Several epidemiologic and clinical studies have suggested that there is a strong association between hypovitaminosis D and cardiovascular disease (CVD). Hypovitaminosis D was reported as a risk factor for increased cardiovascular events among 1739 adult participants in the Framingham Offspring Study.

Analysis of more than 13,000 adults in the Third National Health and Nutrition Examination Survey (NHANES III) showed that even though hypovitaminosis D is associated with an increased prevalence of CVD risk factors, its association with all-cause mortality is independent of these risk factors. Importantly, epidemiologic studies suggested that patients who had chronic kidney disease and were treated with activated vitamin D had a survival advantage when compared with those who did not receive treatment with these agents. Mechanistically, emerging data have linked vitamin D administration with improved cardiac function and reduced proteinuria, and hypovitaminosis D is associated with obesity, insulin resistance, and systemic inflammation.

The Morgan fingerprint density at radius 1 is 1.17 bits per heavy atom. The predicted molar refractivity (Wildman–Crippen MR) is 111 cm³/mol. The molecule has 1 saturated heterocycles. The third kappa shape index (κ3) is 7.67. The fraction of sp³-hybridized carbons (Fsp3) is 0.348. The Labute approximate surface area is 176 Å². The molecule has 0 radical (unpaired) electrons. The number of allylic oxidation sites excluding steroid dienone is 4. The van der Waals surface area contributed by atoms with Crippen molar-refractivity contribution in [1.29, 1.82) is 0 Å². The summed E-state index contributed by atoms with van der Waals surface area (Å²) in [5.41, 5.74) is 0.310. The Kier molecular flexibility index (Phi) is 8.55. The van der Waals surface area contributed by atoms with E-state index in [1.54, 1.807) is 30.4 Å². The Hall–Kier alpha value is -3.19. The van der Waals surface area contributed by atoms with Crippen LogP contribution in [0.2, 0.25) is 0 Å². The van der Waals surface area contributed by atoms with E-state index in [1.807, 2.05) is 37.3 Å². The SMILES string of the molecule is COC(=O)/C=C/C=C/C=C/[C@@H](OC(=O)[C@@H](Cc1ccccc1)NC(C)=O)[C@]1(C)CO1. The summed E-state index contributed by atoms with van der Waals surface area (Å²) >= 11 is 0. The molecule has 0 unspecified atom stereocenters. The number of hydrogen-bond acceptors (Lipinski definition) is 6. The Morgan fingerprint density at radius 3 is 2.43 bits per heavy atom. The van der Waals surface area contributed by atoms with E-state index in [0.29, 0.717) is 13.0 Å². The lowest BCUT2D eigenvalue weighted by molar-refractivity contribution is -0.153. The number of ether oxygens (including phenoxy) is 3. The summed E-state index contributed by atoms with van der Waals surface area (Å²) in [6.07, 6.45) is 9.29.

Preliminary studies suggested that activated vitamin D inhibits the proliferation of cardiomyoblasts by promoting cell-cycle arrest and enhances the formation of cardiomyotubes without inducing apoptosis. Activated vitamin D has also been shown to attenuate left ventricular dysfunction in animal models and humans. In summary, emerging studies suggest that hypovitaminosis D has emerged as an independent risk factor for all-cause and cardiovascular mortality, reinforcing its importance as a public health problem.

There is a need to advance our understanding of the biologic pathways through which vitamin D affects cardiovascular health and to conduct prospective clinical interventions to define precisely the cardioprotective effects of nutritional vitamin D repletion.